After a period of deliberation, the jury sent a note to the Judge, inquiring whether the evidence of an illegal tag could be considered concealment. In response to this the government wanted supplemental instructions giving examples of what constituted concealment. The defense opposed it. In line with the defense position, the Court declined further instructions. The jury returned a verdict of acquittal on Count 1 (the 1976 GMC pickup), but found Delk guilty on Counts 2 and 3. He was sentenced to two years imprisonment on Count 2 and to four years supervised probation on Count 3.


On appeal, Delk does not argue that the proof, if one includes the tag receipt evidence, was insufficient to support the conviction. His plea for reversal is grounded entirely upon the argument that "the lower court erred when it allowed the prosecution to introduce evidence in rebuttal that the prosecution obtained with intention for use in its case in chief without prior disclosure to the appellant. Such action violated the appellant's right to due process."


This argument is based on the specific provisions of Rule 16(a)(1)(C):


Upon request of the defendant the government shall permit the defendant to inspect and copy or photograph books, papers, documents, photographs, tangible objects, buildings or places, or copies or portions thereof, which are within the possession, custody or control of the government, and which are material to the preparation of his defense or are intended for use by the government as evidence in chief at the trial, or were obtained from or belong to the defendant.


In considering and sustaining defense objections to the admission of the tag receipts in chief, the District Court quite correctly perceived the Rule 16(a) (1)(C) nature of the problem and stated from the Bench, "(I)t is unquestionable the documents are damaging to the defendant. No question about that." At another point the Court said, "(I)t would be difficult to conceive that the defendant has not been prejudiced by this failure to make disclosure."


On appeal, then, the question boils down to whether the tag receipts were properly admitted in rebuttal.


In our analysis of this problem we do not consider the favorable testimony which defense counsel had elicited on cross-examination of government witnesses. This is so because it is well settled that the purpose of rebuttal testimony is "to explain, repel, counteract, or disprove the evidence of the Adverse party " (emphasis added) and if the defendant opens the door to the line of testimony, he cannot successfully object to the prosecution "accepting the challenge and attempting to rebut the proposition asserted", Luttrell v. United States, 5 Cir., 1963, 320 F.2d 462, at 464.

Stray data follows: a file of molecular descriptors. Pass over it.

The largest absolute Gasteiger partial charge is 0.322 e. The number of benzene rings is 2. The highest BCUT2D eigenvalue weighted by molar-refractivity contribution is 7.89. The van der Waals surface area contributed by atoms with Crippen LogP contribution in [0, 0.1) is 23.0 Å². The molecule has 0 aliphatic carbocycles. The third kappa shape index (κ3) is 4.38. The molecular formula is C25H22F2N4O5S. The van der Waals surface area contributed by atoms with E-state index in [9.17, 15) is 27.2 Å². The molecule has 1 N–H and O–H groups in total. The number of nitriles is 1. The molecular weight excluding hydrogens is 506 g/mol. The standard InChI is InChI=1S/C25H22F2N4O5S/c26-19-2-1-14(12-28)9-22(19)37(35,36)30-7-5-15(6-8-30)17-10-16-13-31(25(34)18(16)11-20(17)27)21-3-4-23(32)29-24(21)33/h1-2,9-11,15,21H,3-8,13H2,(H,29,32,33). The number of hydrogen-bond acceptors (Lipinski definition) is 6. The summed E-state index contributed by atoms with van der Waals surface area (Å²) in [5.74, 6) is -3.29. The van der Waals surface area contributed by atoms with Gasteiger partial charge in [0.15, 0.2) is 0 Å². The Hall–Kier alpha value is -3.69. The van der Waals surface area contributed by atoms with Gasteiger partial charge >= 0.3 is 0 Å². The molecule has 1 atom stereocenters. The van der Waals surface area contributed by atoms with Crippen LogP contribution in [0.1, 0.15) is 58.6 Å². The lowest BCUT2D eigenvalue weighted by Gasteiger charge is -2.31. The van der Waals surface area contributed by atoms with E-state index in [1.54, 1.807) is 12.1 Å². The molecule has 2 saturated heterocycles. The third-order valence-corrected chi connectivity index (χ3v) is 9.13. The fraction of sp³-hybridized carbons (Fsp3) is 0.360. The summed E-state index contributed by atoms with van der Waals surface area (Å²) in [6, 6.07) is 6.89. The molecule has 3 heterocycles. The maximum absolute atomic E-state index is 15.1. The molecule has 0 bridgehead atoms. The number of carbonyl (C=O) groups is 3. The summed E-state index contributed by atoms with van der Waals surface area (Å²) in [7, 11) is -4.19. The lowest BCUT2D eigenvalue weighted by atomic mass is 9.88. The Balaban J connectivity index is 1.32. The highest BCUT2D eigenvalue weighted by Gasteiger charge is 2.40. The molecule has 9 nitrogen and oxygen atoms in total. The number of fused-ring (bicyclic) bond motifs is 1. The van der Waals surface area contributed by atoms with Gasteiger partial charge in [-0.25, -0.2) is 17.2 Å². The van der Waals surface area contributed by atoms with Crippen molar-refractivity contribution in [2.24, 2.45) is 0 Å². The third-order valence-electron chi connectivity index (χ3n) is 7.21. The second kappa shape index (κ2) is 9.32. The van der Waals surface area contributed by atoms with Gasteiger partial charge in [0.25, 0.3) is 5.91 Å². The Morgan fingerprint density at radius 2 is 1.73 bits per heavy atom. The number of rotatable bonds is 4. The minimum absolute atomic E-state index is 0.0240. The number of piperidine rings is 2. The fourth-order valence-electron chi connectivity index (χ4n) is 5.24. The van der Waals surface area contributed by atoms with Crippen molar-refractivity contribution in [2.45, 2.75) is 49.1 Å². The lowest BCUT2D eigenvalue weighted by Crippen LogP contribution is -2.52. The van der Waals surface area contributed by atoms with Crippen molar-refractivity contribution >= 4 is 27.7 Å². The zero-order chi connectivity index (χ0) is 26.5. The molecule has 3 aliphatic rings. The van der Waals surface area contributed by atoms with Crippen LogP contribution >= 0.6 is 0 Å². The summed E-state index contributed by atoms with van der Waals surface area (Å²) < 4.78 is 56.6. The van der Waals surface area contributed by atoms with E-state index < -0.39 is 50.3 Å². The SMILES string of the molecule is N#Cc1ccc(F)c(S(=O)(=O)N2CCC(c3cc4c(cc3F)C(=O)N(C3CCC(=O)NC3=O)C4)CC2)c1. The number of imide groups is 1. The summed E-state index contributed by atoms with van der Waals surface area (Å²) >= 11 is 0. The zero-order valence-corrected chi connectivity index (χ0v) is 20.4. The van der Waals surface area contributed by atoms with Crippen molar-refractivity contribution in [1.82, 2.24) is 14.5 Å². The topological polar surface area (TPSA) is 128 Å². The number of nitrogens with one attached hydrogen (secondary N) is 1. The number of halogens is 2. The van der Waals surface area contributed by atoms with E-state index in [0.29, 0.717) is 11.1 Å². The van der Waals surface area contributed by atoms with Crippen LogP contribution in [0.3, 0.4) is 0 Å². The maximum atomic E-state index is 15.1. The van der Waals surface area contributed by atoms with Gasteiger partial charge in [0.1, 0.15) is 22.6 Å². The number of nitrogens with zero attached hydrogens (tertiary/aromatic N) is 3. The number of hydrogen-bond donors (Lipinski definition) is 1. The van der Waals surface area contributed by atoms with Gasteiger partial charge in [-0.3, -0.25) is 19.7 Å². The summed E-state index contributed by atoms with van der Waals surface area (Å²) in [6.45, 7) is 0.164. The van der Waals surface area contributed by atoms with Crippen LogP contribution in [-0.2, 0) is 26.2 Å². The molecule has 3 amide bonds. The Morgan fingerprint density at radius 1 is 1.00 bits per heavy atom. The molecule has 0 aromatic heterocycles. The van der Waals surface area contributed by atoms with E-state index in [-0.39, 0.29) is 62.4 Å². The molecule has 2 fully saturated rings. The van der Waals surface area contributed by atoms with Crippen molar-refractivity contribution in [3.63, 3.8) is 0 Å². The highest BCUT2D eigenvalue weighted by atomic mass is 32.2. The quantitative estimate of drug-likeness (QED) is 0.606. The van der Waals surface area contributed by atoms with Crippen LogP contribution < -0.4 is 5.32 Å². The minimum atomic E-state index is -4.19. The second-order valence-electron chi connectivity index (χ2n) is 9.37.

We have, of course, carefully read the entire trial transcript. We now give a brief synopsis of the evidence adduced for the defense.


Over a period of several years D. A. Moore had worked part time in Delk's farming operations. He was familiar with the GMC pickup. It was used for many activities on the farm. Many different people drove it. He personally drove the truck all over the "field, Columbus, County, and off to other towns". He saw the truck practically every day and it was never hidden. Delk also had a Ford pickup. The GMC truck was parked at the house, in sight of a well travelled state highway. Mr. Delk, his three sons, and the hired hands drove the Jeep. It was parked in the same place as the GMC pickup. Mrs. Delk used the Comet as a family car most of the time. Its parking place was in sight of the highway.


Leon Brown, Jr., a neighbor, had seen Delk, a Mr. Faggert, Mr. Moore, the Delk children, and "the hired hand" operating the GMC pickup. He had seen the Jeep in the carport and the yard. He had seen the Comet in the carport and the yard. They were easily seen from State Highway 50. About a year after Delk obtained the GMC pickup it had been scratched up and he suggested that Delk have the places repaired and repainted.


The John Deere dealer in Columbus, of whom Delk was a customer, had seen Delk and his sons driving the GMC pickup over an extended period of time.


Hansel Wiygul, a member of the Mississippi Highway Safety Patrol for ten years, was assigned to Highway 50. He knew Donald Delk. He had operated radar speed control out of Delk's yard on the average of once a week for six or seven years. He had seen the vehicles in question. He had never heard that the Jeep was a stolen vehicle. The latter statement was contradicted, however, by another highway patrolman.


James L. Faggert lived across the road from Delk. During the period in question he knew that Delk had a Comet car, a 1-ton Ford, a GMC pickup, a Jeep, a Chevrolet bean truck. He had driven the truck, his son had driven the truck, as well as Delk, his sons, Moore, and Mrs. Delk. The truck was never concealed or hidden in any way. Mrs. Delk drove the Comet to and from her work. She and Mr. Delk drove the car to and from church. The Comet was parked in the carport, readily visible from the highway. Faggert, his sons, and numerous others, had driven the Jeep.